Marjorie Perloff, The Vienna Paradox: a Memoir. Relentless insistence on complicating everything--identity, culture, class. This might be the best book I've read by her. It also dodges a lot of the usual traps of the academic memoir by insistingly refusing to figure her self or her family as marginal. Or innocent. I read it compulsively because I was so fascinated by it.
Perloff has been so complicated around identity poetries. Or dismissive? I can't decide if much of her work is complicated or dismissive. Or both. But it was interesting to see her dealing with her identity. And thus her arguments felt less assaultive. More like a primer on how to do the memoir without falling into the I'm all innocent trap. I felt like I also might understand her refusal of identity poetries more than I had in the past.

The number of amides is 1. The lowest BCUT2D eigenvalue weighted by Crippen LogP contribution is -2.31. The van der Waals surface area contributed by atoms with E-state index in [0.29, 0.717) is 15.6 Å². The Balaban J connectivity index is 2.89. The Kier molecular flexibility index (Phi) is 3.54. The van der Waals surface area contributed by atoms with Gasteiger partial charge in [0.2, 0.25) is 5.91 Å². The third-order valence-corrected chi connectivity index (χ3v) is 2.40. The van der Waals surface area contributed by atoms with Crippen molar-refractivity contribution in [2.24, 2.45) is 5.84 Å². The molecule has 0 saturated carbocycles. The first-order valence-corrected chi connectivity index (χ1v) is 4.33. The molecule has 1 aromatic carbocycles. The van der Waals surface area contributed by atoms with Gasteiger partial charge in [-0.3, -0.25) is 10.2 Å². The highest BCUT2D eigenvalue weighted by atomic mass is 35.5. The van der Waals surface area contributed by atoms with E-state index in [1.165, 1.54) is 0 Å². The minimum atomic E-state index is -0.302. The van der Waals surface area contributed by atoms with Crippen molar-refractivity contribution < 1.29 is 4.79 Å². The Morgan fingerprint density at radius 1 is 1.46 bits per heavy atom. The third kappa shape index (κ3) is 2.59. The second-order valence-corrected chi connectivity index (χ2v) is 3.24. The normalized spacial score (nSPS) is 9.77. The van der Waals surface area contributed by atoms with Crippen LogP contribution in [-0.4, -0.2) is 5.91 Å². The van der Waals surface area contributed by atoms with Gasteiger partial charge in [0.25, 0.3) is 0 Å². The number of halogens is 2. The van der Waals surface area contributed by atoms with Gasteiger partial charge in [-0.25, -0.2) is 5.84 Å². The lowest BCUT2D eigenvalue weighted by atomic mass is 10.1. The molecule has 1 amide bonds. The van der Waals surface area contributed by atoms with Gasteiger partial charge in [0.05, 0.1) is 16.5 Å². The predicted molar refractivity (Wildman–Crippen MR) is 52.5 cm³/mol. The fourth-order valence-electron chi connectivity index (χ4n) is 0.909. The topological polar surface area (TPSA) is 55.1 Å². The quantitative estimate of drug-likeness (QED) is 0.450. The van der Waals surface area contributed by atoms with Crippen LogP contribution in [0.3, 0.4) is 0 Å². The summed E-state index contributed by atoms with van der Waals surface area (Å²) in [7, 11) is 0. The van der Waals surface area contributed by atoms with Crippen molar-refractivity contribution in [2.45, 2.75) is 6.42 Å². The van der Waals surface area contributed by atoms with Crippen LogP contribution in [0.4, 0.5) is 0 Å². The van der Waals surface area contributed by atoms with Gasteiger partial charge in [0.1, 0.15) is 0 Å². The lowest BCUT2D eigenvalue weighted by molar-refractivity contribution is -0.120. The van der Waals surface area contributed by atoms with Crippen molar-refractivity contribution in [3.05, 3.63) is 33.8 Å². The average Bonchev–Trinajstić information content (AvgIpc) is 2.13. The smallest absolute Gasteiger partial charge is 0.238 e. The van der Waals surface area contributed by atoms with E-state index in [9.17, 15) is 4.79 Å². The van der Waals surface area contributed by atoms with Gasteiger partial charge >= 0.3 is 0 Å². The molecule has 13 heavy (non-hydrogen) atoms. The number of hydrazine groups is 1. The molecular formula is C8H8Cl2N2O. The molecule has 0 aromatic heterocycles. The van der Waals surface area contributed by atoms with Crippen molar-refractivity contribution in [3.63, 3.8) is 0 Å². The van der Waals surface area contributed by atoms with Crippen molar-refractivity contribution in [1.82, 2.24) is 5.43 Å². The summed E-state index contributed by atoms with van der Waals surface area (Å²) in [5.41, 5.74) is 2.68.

I keep meaning to write on Fred Moten book which I finally finished. And then I went back and photocopied all the paragraphs I had marked and cut them out and taped them into my quote notebook a few weeks ago. (My new compulsive process for note taking for essay writing.) Ended up with about six pages of quotes because I so loved the book and want to steal all of it. I feel I could just keep saying that I loved it forever. But I think the reason I loved it is that it is so wonderfully associationally written. And so smart. And so clearly explains that avant garde practice is something that intersects with identity, especially African American identity. But mainly I just loved to read about how he reads. Which is as a fan. A sort of fan of the weird and things that don't fit easily into conventions. Somehow when reading the book I felt freed. I guess I felt freed from all those assumptions that the avant garde has nothing to say about anything, much less identity, especially black identity. Why this would feel so personally freeing I can't answer.